Expect to hear a lot of I-told-you-sos from those who worried about having a former cable lobbyist chair the Federal Communications Commission. The FCC is set to introduce a new set of rules governing how Internet service providers (ISPs) can treat different services in different ways, and it looks like they will hew closely to the cable industry’s line.
Late Wednesday the Wall Street Journal reported that the FCC would release new rules developed by its chairman, Tom Wheeler. This was bound to happen after a federal court struck down the FCC’s Open Internet Order in January. Wheeler’s approach to the issue of net neutrality has been the subject of much hand-wringing, with his public statements always leaving some question about his position on the issue. The new rules will likely embrace the idea that Internet service providers can create so-called fast lanes, where they charge companies to send content to customers faster. If that principle becomes law, here are a few things to expect:
1. This could be the end of net neutrality. Wheeler told the New York Times that critics saying the agency was gutting the open Internet order were “flat out wrong.” In a statement, he said the same rules will apply to all Internet content. “As with the original Open Internet rules, and consistent with the court’s decision, behavior that harms consumers or competition will not be permitted,” he said.
But if the rules go through as described, the FCC would be rejecting the core principle of net neutrality: that ISPs don’t offer special treatment for a price. While Wheeler’s statements hint at a prohibition against undermining services as a way to weaken direct competitors, he isn’t opposing letting ISPs charge the highest bidders for better service.
The standard would be commercial reasonableness. In other words, anything that doesn’t pass the FCC’s smell test would be in trouble. This is small comfort to net neutrality supporters; it’s just another way of saying the FCC will keep an eye on the industry it regulates. “The very essence of a ‘commercial reasonableness’ standard is discrimination,” says Michael Weinberg, vice president of open-Internet advocate Public Knowledge. “The core of net neutrality is nondiscrimination. This is not net neutrality.”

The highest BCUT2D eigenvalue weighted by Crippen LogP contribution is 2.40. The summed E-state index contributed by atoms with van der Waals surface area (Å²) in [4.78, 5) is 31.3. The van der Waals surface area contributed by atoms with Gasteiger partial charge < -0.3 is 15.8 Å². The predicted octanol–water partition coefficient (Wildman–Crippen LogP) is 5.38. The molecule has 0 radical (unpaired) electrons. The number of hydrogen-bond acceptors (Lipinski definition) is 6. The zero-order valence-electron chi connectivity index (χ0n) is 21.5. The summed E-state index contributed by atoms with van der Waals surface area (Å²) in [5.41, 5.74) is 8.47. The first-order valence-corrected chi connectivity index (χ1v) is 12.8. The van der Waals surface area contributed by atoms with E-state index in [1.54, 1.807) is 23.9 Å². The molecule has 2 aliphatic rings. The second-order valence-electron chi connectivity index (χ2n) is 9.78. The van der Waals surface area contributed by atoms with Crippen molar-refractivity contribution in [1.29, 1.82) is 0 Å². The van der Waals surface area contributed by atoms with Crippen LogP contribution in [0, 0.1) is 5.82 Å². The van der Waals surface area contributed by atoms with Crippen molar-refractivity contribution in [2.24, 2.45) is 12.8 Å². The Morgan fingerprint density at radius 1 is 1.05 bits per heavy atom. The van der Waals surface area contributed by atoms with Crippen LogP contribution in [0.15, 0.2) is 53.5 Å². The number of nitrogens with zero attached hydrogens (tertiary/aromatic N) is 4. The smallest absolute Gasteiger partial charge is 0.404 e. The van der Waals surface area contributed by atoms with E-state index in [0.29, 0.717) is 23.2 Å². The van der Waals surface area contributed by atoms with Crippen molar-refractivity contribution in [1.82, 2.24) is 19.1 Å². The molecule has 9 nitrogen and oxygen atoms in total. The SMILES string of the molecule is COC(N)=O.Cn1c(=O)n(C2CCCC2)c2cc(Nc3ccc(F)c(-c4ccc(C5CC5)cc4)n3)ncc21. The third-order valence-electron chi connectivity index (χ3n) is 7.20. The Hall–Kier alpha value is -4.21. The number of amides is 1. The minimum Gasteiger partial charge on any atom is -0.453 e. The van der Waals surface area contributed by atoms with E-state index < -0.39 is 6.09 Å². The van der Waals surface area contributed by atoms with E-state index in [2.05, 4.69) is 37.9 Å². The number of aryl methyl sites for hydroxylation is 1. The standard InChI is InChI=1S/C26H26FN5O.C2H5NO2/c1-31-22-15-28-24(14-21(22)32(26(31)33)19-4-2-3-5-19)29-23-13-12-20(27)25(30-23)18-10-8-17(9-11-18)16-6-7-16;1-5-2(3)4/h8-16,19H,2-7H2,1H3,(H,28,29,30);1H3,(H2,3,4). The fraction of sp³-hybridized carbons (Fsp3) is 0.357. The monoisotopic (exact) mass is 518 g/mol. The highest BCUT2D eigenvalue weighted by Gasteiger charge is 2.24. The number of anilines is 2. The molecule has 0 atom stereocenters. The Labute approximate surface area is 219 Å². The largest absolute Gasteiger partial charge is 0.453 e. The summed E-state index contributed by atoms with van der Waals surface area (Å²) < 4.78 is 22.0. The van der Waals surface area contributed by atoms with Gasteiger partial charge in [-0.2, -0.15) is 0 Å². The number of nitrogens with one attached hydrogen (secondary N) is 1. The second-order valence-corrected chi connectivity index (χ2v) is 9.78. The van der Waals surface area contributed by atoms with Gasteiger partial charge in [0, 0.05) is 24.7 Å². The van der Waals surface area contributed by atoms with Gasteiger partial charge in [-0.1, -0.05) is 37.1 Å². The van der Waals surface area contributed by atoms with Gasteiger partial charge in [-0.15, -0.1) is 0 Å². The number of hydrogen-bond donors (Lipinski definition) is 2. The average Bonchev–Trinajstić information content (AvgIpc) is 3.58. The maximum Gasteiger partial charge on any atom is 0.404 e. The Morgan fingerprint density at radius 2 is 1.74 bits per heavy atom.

2. Then again, net neutrality isn’t a silver bullet. There are a number of things wrong with using net neutrality as the sole guiding principle for maintaining a healthy Internet. The name, for one, is awful. It also applies only to a certain portion of the Web, leaving open other means for ISPs to achieve the same ends. The controversial deal in which Netflix paid Comcast for a more direct connection to its network applied to a part of the Internet not subject to the rules. But one could argue thatComcast was using its position as a gatekeeper to its customers to extract payment. Netflix did just that, saying the FCC should expand the idea of net neutrality to so-called peering agreements like the one in question. The FCC disagreed.
The FCC rules shot down in January also didn’t address smartphone-based Internet services. Mobile carriers argue that such tight rules ignore the tendency of wireless networks to get congested and say their industry remains new enough that excessive regulation could have a larger impact than it would on a mature industry such as broadband. AT&T’s announcement in January that it would begin a “sponsored data” program for wireless would have been a net neutrality violation for broadband. Now, it seems, the company will be free to pursue such a program if it chooses.
3. The real issue is anti-competitive behavior. The FCC’s new approach would put more power in the hands of ISPs, who will inevitably push companies that offer Internet services toward their fast lanes. It will be up to the FCC to police the providers’ strategies for doing so, and watch to see when the ISPs’ use of persuasion and punishment crosses the line. It’s unclear where the FCC will draw such a line, but it certainly seems to be erasing the absolute one that net neutrality advocates support.
It just so happens that the federal government is weighing a merger that could have major competitive implications in this very industry. A commonly raised concern about the proposed union of Comcast and Time Warner Cable is how much power the combined company will wield over the broadband industry. Its scale would make it pretty persuasive when approaching Internet companies looking to ensure that customers have reliable access to their services.
Comcast also owns a major media company, NBCUniversal, making it very tempting to subtly punish media competitors. As part of its acquisition of NBC, Comcast agreed to obey the now-obsolete 2010 Open Internet rules. It has argued that one way to expand net neutrality would be to approve the merger: That would mean Time Warner Cable, which never agreed to the rules, would then also be covered by them.
The companies on the other side of the negotiating table aren’t convinced. Earlier this week, Netflix became the most prominent opponent of the Comcast-TWC deal. “The combined company would possess even more anti-competitive leverage to charge arbitrary interconnection tolls for access to their consumers,” said Netflix Chief Executive Officer Reed Hastings in a letter to shareholders.
4. It’s better to be big. The biggest beneficiaries of the FCC’s new approach will be the biggest companies. IfESPN (Disney), Netflix, and Amazon.com start paying ISPs for access to their services, they will likely pass those costs along to customers. Younger companies who can’t afford to pay may never get the chance to do so.